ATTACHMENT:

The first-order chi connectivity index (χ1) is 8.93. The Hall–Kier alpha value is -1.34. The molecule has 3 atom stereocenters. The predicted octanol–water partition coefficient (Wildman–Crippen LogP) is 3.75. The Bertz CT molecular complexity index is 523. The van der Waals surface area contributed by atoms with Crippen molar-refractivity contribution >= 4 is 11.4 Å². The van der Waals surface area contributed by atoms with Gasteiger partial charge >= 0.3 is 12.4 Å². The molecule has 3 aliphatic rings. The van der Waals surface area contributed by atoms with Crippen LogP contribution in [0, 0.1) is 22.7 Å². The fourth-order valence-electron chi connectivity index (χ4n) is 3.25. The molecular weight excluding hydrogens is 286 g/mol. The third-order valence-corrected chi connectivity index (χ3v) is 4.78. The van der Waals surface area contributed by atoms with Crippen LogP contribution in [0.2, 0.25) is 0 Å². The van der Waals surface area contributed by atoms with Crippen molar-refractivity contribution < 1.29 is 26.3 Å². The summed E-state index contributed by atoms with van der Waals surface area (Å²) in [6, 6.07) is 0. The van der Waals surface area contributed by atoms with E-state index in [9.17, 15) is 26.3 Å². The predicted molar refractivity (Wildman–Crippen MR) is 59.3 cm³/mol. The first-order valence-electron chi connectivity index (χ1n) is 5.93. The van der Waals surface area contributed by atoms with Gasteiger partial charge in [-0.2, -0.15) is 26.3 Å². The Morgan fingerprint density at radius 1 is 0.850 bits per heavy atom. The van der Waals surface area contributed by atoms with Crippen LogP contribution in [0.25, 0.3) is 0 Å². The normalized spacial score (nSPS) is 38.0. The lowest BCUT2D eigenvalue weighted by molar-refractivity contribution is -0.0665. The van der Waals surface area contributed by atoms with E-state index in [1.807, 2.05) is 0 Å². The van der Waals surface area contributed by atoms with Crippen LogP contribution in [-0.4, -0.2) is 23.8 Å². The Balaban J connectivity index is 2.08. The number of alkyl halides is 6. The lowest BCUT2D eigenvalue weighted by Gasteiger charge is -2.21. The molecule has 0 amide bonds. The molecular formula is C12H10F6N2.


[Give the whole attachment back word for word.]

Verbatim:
The first-order chi connectivity index (χ1) is 8.93. The Hall–Kier alpha value is -1.34. The molecule has 3 atom stereocenters. The predicted octanol–water partition coefficient (Wildman–Crippen LogP) is 3.75. The Bertz CT molecular complexity index is 523. The van der Waals surface area contributed by atoms with Crippen molar-refractivity contribution >= 4 is 11.4 Å². The van der Waals surface area contributed by atoms with Gasteiger partial charge >= 0.3 is 12.4 Å². The molecule has 3 aliphatic rings. The van der Waals surface area contributed by atoms with Crippen LogP contribution in [0, 0.1) is 22.7 Å². The fourth-order valence-electron chi connectivity index (χ4n) is 3.25. The molecular weight excluding hydrogens is 286 g/mol. The third-order valence-corrected chi connectivity index (χ3v) is 4.78. The van der Waals surface area contributed by atoms with Crippen LogP contribution in [0.2, 0.25) is 0 Å². The van der Waals surface area contributed by atoms with Crippen molar-refractivity contribution < 1.29 is 26.3 Å². The summed E-state index contributed by atoms with van der Waals surface area (Å²) in [6, 6.07) is 0. The van der Waals surface area contributed by atoms with E-state index in [9.17, 15) is 26.3 Å². The predicted molar refractivity (Wildman–Crippen MR) is 59.3 cm³/mol. The first-order valence-electron chi connectivity index (χ1n) is 5.93. The van der Waals surface area contributed by atoms with Gasteiger partial charge in [-0.2, -0.15) is 26.3 Å². The Morgan fingerprint density at radius 1 is 0.850 bits per heavy atom. The van der Waals surface area contributed by atoms with Crippen LogP contribution in [0.25, 0.3) is 0 Å². The normalized spacial score (nSPS) is 38.0. The lowest BCUT2D eigenvalue weighted by molar-refractivity contribution is -0.0665. The van der Waals surface area contributed by atoms with E-state index in [1.807, 2.05) is 0 Å². The van der Waals surface area contributed by atoms with Crippen LogP contribution in [-0.4, -0.2) is 23.8 Å². The Balaban J connectivity index is 2.08. The number of alkyl halides is 6. The lowest BCUT2D eigenvalue weighted by Gasteiger charge is -2.21. The molecule has 0 amide bonds. The molecular formula is C12H10F6N2.